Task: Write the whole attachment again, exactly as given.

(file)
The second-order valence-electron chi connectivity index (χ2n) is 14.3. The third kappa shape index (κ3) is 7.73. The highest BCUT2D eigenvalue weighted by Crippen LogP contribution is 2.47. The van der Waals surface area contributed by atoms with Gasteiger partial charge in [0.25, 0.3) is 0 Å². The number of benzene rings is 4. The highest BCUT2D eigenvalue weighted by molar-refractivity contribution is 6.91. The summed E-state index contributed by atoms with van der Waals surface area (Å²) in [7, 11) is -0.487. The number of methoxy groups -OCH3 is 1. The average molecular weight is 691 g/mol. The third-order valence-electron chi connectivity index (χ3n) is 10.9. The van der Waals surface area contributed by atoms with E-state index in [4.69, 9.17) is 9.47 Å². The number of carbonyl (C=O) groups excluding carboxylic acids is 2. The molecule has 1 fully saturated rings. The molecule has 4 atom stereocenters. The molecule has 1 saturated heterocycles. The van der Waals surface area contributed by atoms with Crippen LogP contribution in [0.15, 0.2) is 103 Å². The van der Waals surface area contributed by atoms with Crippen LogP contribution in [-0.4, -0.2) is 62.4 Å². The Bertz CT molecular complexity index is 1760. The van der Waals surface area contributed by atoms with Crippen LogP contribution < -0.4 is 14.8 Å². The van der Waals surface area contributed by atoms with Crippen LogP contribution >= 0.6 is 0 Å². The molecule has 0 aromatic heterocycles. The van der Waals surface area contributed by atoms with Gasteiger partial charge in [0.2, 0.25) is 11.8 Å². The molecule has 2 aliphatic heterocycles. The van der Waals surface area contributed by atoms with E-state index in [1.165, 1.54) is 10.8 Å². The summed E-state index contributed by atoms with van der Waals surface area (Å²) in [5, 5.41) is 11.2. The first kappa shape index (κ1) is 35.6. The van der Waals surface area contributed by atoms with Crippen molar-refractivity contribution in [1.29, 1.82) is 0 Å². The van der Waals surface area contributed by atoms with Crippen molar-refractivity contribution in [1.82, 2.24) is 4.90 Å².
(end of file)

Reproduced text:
The second-order valence-electron chi connectivity index (χ2n) is 14.3. The third kappa shape index (κ3) is 7.73. The highest BCUT2D eigenvalue weighted by Crippen LogP contribution is 2.47. The van der Waals surface area contributed by atoms with Gasteiger partial charge in [0.25, 0.3) is 0 Å². The number of benzene rings is 4. The highest BCUT2D eigenvalue weighted by molar-refractivity contribution is 6.91. The summed E-state index contributed by atoms with van der Waals surface area (Å²) in [7, 11) is -0.487. The number of methoxy groups -OCH3 is 1. The average molecular weight is 691 g/mol. The third-order valence-electron chi connectivity index (χ3n) is 10.9. The van der Waals surface area contributed by atoms with E-state index in [4.69, 9.17) is 9.47 Å². The number of carbonyl (C=O) groups excluding carboxylic acids is 2. The molecule has 1 fully saturated rings. The molecule has 4 atom stereocenters. The molecule has 1 saturated heterocycles. The van der Waals surface area contributed by atoms with Crippen LogP contribution in [0.15, 0.2) is 103 Å². The van der Waals surface area contributed by atoms with Crippen LogP contribution in [-0.4, -0.2) is 62.4 Å². The Bertz CT molecular complexity index is 1760. The van der Waals surface area contributed by atoms with Crippen LogP contribution < -0.4 is 14.8 Å². The van der Waals surface area contributed by atoms with Crippen LogP contribution >= 0.6 is 0 Å². The molecule has 0 aromatic heterocycles. The van der Waals surface area contributed by atoms with Gasteiger partial charge in [0.2, 0.25) is 11.8 Å². The molecule has 2 aliphatic heterocycles. The van der Waals surface area contributed by atoms with E-state index in [1.165, 1.54) is 10.8 Å². The summed E-state index contributed by atoms with van der Waals surface area (Å²) in [5, 5.41) is 11.2. The first kappa shape index (κ1) is 35.6. The van der Waals surface area contributed by atoms with Crippen molar-refractivity contribution in [1.29, 1.82) is 0 Å². The van der Waals surface area contributed by atoms with Crippen molar-refractivity contribution in [1.82, 2.24) is 4.90 Å².